This story frustrates me because I’m frantic to see justice get served. That is what God does, is it not? He brings punishment on the evil and joy to the innocent. He’s not supposed to let us hurt when we didn’t do anything wrong – else He would be unfair. These values and these beliefs about what’s fair and what isn’t comes from the world, society, and secular opinion. These things assure us that there are still good people, ones who don’t deserve pain and sorrow. They tell us that in the end, the truly good people will get the peace and happiness that they deserve. When that doesn’t happen, we feel angry because something has been broken. We blame our government, capitalism, or the justice system. We rally and protest, because we know deep down that justice must be served to the innocent and that happiness is within our reach, if only we take action and claim it.
Yet here the Bible seems to suggest the opposite. Innocence has been stolen, violated. Happiness consistently eludes Rachel and even Leah, who cannot seem to make her husband love her (verses 32-34). We cannot comfortably tie a bow around this story and draft a pleasing moral. This is no huge surprise, because we see the same thing happen every day of our lives. Babies die, children are abused, good people are killed or hit with disease. The innocent suffer. Happiness is nowhere to be found. And we are angry, because something has been broken.
Indeed, something has broken, but it’s not our God, as we so often assume. It is our world. Sin has broken our world. Sin has warped the very definition of innocence, because if we are all sinners from birth, then who is truly innocent? It is sin that continuously destroys our happiness and ruins our dreams. Sometimes it is the sins of others that rip us apart. Sometimes it is our own sins that eat away at our lives. Whoever the culprit, the crime remains the same: sin. Religion teaches us that the cure is righteousness, yet even when I give my heart to God, there are still people dying of illnesses and I still can’t stop children from being abused. It’s because our world is fundamentally broken. We need a new one.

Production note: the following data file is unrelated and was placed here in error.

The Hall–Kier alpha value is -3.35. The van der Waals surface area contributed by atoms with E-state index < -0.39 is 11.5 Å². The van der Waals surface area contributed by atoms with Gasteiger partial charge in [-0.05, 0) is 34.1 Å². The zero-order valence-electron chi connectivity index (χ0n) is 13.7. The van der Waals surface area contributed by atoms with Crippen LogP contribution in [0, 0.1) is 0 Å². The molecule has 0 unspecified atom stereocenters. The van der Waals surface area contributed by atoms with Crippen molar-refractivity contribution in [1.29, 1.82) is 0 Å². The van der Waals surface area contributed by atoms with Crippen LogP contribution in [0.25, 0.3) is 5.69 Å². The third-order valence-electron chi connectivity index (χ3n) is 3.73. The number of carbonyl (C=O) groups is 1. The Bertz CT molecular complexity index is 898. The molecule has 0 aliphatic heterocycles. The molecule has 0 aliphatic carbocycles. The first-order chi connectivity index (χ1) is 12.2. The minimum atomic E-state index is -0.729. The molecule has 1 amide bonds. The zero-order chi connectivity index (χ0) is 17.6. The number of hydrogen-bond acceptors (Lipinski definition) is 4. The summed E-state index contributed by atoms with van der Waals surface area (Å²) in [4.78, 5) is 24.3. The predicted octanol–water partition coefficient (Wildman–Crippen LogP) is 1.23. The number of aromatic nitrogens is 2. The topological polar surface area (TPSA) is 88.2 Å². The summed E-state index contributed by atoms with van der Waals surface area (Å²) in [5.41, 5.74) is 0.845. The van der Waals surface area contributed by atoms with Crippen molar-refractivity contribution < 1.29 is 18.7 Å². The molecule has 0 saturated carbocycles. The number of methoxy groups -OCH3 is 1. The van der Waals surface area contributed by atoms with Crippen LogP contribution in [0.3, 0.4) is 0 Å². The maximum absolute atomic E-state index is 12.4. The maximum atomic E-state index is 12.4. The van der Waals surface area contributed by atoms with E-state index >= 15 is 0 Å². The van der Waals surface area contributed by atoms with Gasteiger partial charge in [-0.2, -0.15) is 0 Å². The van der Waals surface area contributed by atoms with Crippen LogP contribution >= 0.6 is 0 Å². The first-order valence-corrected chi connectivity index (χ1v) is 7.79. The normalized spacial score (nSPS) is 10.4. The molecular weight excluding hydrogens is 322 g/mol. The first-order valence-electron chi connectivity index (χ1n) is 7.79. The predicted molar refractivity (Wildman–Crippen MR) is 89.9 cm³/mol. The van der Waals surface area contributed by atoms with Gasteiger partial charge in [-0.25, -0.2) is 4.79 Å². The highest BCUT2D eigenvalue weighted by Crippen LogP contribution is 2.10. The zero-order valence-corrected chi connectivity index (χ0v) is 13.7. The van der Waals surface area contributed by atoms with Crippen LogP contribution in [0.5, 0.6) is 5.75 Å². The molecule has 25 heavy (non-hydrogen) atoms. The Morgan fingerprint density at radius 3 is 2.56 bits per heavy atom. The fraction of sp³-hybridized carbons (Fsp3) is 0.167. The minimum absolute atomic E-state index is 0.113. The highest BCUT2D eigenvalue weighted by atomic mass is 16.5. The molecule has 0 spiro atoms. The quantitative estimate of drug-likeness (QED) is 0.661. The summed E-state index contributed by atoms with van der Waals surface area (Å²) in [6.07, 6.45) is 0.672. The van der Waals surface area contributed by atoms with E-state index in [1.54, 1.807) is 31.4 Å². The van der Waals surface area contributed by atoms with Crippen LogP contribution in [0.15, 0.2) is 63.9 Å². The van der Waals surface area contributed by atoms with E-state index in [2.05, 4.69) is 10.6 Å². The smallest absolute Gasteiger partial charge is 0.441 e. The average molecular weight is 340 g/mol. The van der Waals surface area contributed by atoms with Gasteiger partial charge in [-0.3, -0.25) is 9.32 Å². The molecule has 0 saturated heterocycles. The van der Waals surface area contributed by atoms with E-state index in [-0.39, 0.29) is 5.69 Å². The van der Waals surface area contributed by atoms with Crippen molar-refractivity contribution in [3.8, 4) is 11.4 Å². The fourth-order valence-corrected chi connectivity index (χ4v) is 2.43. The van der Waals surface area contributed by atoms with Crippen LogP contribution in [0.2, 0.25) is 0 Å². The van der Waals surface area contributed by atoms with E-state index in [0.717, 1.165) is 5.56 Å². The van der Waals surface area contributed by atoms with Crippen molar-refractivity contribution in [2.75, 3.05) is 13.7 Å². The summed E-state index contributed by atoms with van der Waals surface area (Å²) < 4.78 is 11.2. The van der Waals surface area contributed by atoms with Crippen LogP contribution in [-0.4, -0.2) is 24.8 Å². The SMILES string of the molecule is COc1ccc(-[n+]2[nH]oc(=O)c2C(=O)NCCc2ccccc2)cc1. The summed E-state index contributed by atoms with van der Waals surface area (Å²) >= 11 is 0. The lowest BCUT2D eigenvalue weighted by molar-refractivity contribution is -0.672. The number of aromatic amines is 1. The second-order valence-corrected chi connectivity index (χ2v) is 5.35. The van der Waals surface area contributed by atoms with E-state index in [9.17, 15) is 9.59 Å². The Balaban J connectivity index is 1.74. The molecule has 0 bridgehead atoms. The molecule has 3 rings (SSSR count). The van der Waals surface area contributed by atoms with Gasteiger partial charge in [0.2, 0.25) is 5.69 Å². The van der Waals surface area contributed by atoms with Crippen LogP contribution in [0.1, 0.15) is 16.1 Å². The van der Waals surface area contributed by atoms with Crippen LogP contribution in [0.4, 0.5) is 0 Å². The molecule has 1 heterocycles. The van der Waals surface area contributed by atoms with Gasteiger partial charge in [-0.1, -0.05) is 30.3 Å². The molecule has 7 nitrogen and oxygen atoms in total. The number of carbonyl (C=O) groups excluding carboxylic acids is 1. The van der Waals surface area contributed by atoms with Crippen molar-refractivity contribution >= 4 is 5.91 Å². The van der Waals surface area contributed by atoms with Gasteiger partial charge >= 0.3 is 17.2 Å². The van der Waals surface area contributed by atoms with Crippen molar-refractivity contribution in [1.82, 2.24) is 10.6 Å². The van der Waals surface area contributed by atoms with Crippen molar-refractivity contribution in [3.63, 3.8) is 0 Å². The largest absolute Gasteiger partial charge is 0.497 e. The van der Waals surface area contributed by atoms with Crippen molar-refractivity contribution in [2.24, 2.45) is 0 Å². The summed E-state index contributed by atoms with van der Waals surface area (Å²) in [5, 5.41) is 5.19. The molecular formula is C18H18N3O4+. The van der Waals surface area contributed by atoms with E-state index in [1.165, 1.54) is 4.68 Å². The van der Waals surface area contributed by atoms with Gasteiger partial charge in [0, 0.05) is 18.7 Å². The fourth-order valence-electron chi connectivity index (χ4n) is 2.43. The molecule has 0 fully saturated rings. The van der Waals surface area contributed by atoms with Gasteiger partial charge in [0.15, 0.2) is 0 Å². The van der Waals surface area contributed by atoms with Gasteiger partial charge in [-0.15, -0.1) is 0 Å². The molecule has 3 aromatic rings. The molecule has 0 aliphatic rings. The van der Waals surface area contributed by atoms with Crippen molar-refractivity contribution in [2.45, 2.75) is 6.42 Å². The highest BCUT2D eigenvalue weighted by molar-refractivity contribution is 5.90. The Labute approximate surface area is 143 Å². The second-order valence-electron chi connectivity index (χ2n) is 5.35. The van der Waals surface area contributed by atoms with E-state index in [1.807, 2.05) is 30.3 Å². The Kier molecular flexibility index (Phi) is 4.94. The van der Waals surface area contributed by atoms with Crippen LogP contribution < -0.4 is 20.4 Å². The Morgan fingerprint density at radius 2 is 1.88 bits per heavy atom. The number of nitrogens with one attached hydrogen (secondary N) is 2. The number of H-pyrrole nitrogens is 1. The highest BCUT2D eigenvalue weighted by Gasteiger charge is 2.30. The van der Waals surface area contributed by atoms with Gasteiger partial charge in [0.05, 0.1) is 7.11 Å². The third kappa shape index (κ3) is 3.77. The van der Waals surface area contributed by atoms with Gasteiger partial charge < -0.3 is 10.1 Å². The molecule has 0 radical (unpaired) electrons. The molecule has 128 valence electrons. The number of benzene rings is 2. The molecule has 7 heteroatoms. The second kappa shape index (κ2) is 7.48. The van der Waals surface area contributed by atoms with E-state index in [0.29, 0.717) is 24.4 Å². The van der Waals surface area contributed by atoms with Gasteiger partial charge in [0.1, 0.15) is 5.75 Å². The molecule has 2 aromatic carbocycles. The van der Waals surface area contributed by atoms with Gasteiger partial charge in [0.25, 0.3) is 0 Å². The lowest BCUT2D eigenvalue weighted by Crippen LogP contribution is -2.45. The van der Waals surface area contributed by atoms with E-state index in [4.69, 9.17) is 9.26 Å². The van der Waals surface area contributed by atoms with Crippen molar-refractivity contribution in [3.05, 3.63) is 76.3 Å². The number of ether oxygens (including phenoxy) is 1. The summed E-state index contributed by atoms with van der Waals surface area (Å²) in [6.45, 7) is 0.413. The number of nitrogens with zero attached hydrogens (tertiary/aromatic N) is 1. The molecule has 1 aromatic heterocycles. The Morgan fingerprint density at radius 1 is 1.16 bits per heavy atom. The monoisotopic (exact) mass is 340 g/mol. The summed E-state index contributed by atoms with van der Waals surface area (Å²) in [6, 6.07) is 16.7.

God’s Message To Us:
“This world is not your home.” It was supposed to be, but, well, we ruined it. But we have a second chance. Our new home is being prepared for us. Our new home is better than even our wildest dreams. And unlike our wildest dreams, our new home is guaranteed. It is all made possible because our God sacrificed His life in order to give us the gift of innocence. We can waste our time playing church, crossing our fingers that the world is right and justice and happiness will just come to us. Or we can leave it all behind – the world and the sin that broke it, and set our sights on a new home. Then our trials and our sorrows will not cut so deeply because we’ll be too busy dreaming of our bright futures.
What do you think of this chapter? Who do you think is guilty and who is innocent? What did God want you to get from this chapter of the Bible?